supply chain so broken that this will take 18 months 24 months longer than it would of five years ago. Well in an ideal world but there's no such thing. We would have laid all this out just right and everything would be perfectly smooth. So this is going to take several years to get sorted out. There's not going to be overnight without any doubt. And it takes I think a lot of great management and leadership to do this. We need to be clear. We have to put in place more capacity for
energy than the day today needs to have the ability to cover interruptions. And we need to make sure we're still committed to getting a carbon in the energy system. Now I repeat we will still need to generate the transition as we transition. It's not like. We have to generate enough hydrocarbons to bridge. What I hope
we don't do is invest in hydrocarbons that last for 30 years. And we say well right now you're not in 30 years. We need them in the intermediate term right now. But is there a danger again. Oil and gas seems to be back in vogue because of the higher returns because of the price of oil and the returns that they give back to shareholders through David. Does that actually mean
that the transition will be delayed. Not really I don't think. I think the oil and gas has never really been out of vogue globally. It's been out of the stock markets in the West. But actually people are still reading generate a lot of water and gas and put all over the world. And you know most of it comes from outside the world. The sort of U.S. European cloud comes from elsewhere. So we have some supplies not least in the US that can bridge a gap and converge quite quickly. Shale gas and oil. And I think investment is not forthcoming not because prices are high.
But in the end we have to figure out how to balance our energy mix so that the total net emissions from energy goes down. So that means we need to really redouble our efforts to decarbonise hydrocarbons. Didn't do believe that. You know President Biden going to Saudi Arabia asking for extra barrels to be put on the market. Does that send the wrong message to to you know net zero countries that it can do if it's for ever. But we're trying to I think
everybody is talking about a practical situation getting across a bridge here where the depth is there's nothing to cover the bridge. So prices are very high. If that were a real expectation the supply would be better. Prices will come down. And that's important for our economy. I think nobody wants to go around supporting a position where energy is not affordable not affordable for people both in the West and especially in the world outside the US that North America or Europe. So I think. Look Brad thanks so much. Yeah. Thank you so much. John Brown there beyond net zero chairman. Of course he stays with us and we'll talk a little bit about equality. Coming up we continue the conversation with our Brown
about power politics and homophobia. This is Brubeck. Economics finance or politics. This is Bloomberg Surveillance early edition of Francine Lacqua here in London. So do you have to be straight to get ahead in business. Well the former BP boss John Browne Lord Browne thought so. Look for years in the closet until he was outed by his first boyfriend. About eight years ago. Since then he's written a book exposing the homophobia within the business world called The Glass Closet. Why Coming Out is Good for Business. Well we're back with Lord Browne beyond net zero chairman and former BP chief executive Brown. You wrote this very important book in 2014. Since then. Do you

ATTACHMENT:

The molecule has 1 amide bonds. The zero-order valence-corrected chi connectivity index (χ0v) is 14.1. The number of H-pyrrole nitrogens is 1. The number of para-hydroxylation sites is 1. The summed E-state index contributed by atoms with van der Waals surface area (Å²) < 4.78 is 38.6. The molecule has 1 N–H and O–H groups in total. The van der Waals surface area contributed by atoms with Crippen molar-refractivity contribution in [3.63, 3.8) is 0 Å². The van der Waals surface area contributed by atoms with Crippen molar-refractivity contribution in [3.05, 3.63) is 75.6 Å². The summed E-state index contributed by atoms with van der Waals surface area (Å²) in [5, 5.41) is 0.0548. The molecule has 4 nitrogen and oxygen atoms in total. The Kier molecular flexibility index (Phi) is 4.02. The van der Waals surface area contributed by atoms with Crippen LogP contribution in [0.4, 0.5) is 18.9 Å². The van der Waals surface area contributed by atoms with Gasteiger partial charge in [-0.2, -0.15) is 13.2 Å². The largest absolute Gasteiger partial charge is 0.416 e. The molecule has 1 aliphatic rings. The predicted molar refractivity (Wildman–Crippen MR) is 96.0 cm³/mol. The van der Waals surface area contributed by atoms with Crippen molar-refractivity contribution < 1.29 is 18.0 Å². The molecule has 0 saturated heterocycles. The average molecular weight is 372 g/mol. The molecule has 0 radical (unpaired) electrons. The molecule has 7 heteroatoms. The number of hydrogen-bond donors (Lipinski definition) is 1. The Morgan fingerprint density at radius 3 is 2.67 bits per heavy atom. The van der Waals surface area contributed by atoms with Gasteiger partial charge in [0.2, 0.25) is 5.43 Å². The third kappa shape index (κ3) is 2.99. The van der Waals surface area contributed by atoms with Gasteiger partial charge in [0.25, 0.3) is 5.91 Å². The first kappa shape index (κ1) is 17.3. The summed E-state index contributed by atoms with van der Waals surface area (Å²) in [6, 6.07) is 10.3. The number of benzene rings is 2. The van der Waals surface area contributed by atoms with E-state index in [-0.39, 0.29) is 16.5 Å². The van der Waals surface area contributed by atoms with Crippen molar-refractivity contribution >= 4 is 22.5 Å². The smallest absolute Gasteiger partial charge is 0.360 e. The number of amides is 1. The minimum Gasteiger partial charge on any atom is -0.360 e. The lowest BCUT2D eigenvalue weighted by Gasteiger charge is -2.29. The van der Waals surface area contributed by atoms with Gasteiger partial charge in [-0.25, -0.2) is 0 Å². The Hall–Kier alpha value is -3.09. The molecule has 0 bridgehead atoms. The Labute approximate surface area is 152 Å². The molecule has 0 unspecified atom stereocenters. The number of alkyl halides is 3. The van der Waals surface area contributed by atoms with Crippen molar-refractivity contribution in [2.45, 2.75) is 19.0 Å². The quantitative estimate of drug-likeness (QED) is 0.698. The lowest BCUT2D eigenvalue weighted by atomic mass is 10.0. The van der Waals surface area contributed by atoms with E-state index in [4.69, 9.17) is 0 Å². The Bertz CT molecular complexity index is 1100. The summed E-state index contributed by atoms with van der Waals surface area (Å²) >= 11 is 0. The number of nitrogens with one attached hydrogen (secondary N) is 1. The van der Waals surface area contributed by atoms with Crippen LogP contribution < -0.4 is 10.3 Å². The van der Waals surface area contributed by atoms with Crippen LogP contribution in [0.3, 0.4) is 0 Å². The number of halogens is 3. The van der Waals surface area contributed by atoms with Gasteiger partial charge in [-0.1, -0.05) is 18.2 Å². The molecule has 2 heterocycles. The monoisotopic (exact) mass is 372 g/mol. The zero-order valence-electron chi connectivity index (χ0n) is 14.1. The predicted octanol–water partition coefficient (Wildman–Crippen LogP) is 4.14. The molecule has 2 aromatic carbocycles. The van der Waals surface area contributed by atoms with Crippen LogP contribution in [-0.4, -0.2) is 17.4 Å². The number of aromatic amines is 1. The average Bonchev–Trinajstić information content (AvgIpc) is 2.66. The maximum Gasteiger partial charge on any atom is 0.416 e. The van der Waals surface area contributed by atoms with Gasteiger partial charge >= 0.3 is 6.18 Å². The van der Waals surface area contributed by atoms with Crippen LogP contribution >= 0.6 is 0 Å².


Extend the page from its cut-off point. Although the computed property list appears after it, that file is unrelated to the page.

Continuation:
believe that things in the business world have gotten better. Oh definitely. I wrote a book with obviously looking backwards over my life which so I chose to stay in the closet for all sorts of reasons my family and the behavior of society. And then in 2014 I wrote the book and I think things have continued to improve. There's no doubt that if people continue that the situation was improving so much that I think if I speak to the Paul Allen very early generation entering business they keep wondering what the fuss was about and why I wrote the book. But but could we do even better. I mean I'm sure we can read that. How would you do even better. Does it go to the culture. I don't know whether you know many chief executives are still in the closet because they think they will penalize their careers. Well indeed they might be because there are so few people out of
the closet actively gay CEOs and very very few of the Fortune 500 are there. Very few I bet half a percent apparently. If the foods the members of boards of directors of a Fortune 500 explicitly outsource gay. These numbers are vanishingly small. So I think what it takes obviously to get it right a sense in a company that people can be included regardless of sexuality for example is tone from the top. Making sure that such continuous statements are made. Inclusion matters. Secondly role models. You have to have people who actually have succeeded and you need to promote them. Otherwise you simply are lecturing people about what could be. And thirdly being completely intolerant of any bigotry any discriminatory action
and taking immediate action. I think that's important. If you can create an inclusive society in business you are bound to get a team performance and you're bound to get better at the actual performance. It's stuck. It's not. Yeah and he's better at this. The Americans the Brits or the Europeans.
I think it depends. And talk to me if I'm the leader and I Dani Burger next to where you're own national trade. I'm very struck with the rates of improvement in the UK. The UK has done very well. If we're really pushing hard under a variety of prime ministers to get it get a quality of marriage quality of discussion I still think that there's plenty to do here. It's nice to do Europe. And there's plenty to do in other sectors. We're still only just seeing for example in sports. People are proud of what has come out. Thank you so much for joining us. That was John Brown V on net zero. This is Bloomberg.